Lee and a curious calico crisscross the country in a RV, living simply and sustainably.

With Labor Day approaching, we celebrated the last day of the local Farmers Market. Only about two-thirds of the usual vendors showed up on this holiday weekend, and a spattering of customers, but it was still a great success. One friend asked me at the beginning of the season “Did you have a good day?” And I replied “I had a great day.” Then I caught her drift. “Oh. I didn’t sell anything, but I really enjoyed myself. I had a great day!” She thrust a Mason jar full of wildflowers into my arms like a First Runner Up prize.

The gifts of being an “insider” at the Farmers Market are these:

  1. Friendship – My main goal during my first few months in a small town were to meet & greet my neighbors. And I have, in spades! I’ve made half a dozen good friends that I’ve visited outside of the market, and a dozen more acquaintances.
  1. Networking – I went to the kick-off meeting of a new community organization, and it seemed like half the folks there were also insiders at the Farmers Market. These are civic-minded folks, small business owners, peaceful activists, and passionate leaders. Many of our interests and activities overlap, as we crisscross paths at gardening clubs, fitness centers, book discussions and art shows.
  1. Bartering – Each week, I try to spend a few dollars on local delights from free-range eggs to okra, but seemed to pick up even more through trading goods. Like a yoga mat bag & market bag in exchange for natural bug repellant, lip balm & comfrey cream. Or, crocheted wash cloths in exchange for beautiful squashes. But even more than I traded, I was gifted – treasures like wildflowers, sprouts, tomatoes, and plants.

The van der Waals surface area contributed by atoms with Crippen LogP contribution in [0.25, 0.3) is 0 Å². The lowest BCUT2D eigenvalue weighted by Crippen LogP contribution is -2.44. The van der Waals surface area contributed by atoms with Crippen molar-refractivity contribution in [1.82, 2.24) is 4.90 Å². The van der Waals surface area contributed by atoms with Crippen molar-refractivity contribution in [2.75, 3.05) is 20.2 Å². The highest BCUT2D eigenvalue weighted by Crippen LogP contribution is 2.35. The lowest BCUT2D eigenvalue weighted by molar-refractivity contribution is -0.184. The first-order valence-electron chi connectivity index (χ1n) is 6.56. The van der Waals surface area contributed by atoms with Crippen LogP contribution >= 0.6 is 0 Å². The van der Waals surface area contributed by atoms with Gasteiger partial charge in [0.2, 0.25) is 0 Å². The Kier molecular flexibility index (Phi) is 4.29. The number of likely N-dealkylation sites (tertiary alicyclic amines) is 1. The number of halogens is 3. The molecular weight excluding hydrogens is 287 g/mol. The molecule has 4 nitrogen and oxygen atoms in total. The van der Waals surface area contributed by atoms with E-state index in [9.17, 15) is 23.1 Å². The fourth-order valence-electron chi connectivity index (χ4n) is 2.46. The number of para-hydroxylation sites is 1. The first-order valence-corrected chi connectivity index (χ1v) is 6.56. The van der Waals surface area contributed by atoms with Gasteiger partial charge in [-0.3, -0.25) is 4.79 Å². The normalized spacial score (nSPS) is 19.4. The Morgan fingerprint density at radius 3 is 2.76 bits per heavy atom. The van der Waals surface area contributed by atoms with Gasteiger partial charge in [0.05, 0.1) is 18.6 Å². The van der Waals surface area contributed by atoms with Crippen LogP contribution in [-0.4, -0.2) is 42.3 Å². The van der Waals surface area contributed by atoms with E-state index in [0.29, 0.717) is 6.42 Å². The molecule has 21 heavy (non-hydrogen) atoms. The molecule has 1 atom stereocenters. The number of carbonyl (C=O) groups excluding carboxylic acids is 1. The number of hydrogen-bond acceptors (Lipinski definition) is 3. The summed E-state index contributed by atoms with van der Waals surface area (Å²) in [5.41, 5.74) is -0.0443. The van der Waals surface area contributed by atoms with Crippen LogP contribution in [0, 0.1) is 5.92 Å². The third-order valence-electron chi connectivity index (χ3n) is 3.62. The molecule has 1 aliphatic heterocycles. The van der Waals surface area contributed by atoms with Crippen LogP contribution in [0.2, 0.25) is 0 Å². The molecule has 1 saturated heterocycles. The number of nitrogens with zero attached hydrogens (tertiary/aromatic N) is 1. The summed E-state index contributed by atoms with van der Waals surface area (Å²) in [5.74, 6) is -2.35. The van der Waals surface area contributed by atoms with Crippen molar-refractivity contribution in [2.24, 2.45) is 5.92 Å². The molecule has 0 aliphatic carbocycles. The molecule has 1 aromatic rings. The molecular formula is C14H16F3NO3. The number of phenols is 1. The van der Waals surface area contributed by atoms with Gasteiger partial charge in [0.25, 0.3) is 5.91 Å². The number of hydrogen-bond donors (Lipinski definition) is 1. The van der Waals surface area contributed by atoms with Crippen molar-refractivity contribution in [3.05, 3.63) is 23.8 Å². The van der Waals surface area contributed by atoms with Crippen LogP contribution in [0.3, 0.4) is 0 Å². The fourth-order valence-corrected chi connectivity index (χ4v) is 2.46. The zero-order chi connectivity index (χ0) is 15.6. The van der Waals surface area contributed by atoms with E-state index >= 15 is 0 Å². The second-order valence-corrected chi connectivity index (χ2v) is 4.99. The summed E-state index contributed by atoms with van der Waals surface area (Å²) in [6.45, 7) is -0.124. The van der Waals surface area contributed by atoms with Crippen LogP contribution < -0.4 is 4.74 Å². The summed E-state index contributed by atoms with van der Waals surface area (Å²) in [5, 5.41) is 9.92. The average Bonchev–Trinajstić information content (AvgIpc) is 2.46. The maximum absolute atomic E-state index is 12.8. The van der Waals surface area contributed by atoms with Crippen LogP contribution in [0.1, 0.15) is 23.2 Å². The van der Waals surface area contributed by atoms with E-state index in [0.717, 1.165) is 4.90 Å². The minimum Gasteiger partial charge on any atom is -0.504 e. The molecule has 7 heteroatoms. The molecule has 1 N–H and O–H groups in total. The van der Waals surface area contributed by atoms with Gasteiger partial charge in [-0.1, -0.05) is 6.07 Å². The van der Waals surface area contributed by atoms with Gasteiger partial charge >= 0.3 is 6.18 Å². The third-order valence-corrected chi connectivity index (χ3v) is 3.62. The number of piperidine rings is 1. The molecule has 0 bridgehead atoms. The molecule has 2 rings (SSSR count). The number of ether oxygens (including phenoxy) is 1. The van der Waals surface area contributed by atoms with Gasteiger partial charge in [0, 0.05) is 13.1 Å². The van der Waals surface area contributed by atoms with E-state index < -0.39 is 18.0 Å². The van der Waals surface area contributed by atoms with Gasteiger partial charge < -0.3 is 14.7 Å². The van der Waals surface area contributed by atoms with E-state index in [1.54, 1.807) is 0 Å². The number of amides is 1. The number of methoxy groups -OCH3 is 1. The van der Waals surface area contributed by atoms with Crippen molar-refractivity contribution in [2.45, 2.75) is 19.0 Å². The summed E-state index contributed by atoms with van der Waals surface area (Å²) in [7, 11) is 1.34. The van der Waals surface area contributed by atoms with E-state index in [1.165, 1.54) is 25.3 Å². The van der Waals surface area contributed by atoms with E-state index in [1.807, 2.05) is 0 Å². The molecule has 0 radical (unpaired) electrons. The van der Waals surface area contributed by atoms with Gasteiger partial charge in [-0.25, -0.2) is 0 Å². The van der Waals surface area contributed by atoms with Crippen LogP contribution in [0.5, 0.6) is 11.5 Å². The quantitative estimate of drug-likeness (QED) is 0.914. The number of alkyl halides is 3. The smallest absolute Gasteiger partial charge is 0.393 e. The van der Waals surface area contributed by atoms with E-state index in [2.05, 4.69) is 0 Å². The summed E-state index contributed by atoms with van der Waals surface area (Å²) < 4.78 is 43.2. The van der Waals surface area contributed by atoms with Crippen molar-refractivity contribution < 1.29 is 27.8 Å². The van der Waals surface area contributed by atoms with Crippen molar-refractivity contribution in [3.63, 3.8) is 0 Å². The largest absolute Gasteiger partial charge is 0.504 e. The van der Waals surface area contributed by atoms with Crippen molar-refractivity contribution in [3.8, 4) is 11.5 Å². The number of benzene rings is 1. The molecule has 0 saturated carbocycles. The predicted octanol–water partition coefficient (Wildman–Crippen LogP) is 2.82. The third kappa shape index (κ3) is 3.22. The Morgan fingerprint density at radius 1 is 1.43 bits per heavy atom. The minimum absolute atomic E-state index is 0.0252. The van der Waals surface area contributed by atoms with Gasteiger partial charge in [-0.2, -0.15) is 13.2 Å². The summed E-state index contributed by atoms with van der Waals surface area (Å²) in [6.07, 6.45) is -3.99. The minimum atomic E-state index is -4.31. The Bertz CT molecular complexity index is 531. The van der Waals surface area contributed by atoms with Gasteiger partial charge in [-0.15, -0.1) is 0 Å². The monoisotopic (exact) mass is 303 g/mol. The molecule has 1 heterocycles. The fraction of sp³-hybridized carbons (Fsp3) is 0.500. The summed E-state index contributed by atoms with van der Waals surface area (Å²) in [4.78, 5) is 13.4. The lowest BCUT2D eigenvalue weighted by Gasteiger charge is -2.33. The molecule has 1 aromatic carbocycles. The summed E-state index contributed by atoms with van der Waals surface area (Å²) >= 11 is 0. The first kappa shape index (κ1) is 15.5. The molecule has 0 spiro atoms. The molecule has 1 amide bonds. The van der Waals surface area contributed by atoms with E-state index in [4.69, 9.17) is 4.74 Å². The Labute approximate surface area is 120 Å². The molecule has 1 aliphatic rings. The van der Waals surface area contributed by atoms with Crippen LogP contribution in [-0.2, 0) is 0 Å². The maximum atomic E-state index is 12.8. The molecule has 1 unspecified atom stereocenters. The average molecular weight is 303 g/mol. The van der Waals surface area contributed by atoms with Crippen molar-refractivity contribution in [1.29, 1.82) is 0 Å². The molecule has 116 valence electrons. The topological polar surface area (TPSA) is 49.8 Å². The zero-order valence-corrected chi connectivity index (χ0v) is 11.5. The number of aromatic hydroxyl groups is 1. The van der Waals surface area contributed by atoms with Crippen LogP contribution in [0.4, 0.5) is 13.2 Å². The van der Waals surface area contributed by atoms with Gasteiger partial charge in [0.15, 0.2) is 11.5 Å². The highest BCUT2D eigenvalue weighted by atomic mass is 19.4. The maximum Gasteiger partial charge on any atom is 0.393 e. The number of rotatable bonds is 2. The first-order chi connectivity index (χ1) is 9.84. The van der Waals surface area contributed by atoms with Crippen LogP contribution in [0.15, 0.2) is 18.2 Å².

1. Information – The town square is the place to be on Saturday mornings. This is where I found out about other vending opportunities, picked up a soil test kit, picked the brains of several master gardeners, and learned more about beekeeping. And of course all the scuttlebutt around what’s going on and when.
  1. Innovation – Great ideas for future crafts & offerings popped into my head each week then transferred into a tickler file for future consideration. Like baking wheat-free & gluten-free bread & treats. Growing lettuces & other greens in a cold frame pretty much year round. Crafting homemade unscented or essential oil based soaps.
  1. Health – I picked up wonderful homemade jams, herbs, and of course, fresh vegetables. My favorite finds were a recipe for tender okra – coat lightly with oil olive, dust with sea salt & bake for 25 minutes at 350 degrees. I also scored a boat-load of tomatoes for dehydrating, and several varieties of fresh sprouts to snack on. Newly discovered roots & herbs, like sassafras made for delicious homemade tea, and yellow dock as a stomach tonic. I was taught how to use crushed plantain leaves on  chigger bites – it really worked to take the itch away for several hours!

All in all, it was a most successful season, and I’ve got bigger, better plans for next Spring. The market really contributed to my physical, mental, and spiritual growth, and was only $5 to join for the full season. Where else can you get so much bang for your buck?


Think:  Have you ever considered becoming an insider at your local Farmers Market? If you’ve thought about it before, what’s stopping you?

Say:  Choose one or two items you’d like to make, bake or grow. Experiment with different versions until you find a few that are ready for “the public”.

Do:  Sign up to become a vendor during the next market season. Put a fair price on your goods, rewarding the time and materials invested. But be open to bartering as well, or gifting what you have in abundance.

Comments on: "Farewell to the Farmers Market" (2)

  1. Jean Govus said:

    Thanks so much for posting this Lisa! I’ve really missed the market and seeing everyone–feeling out of touch with a great bunch of people. I’m already looking forward to next year.
    Please let me know how our dear friend is doing if you have a chance.
    Take care.

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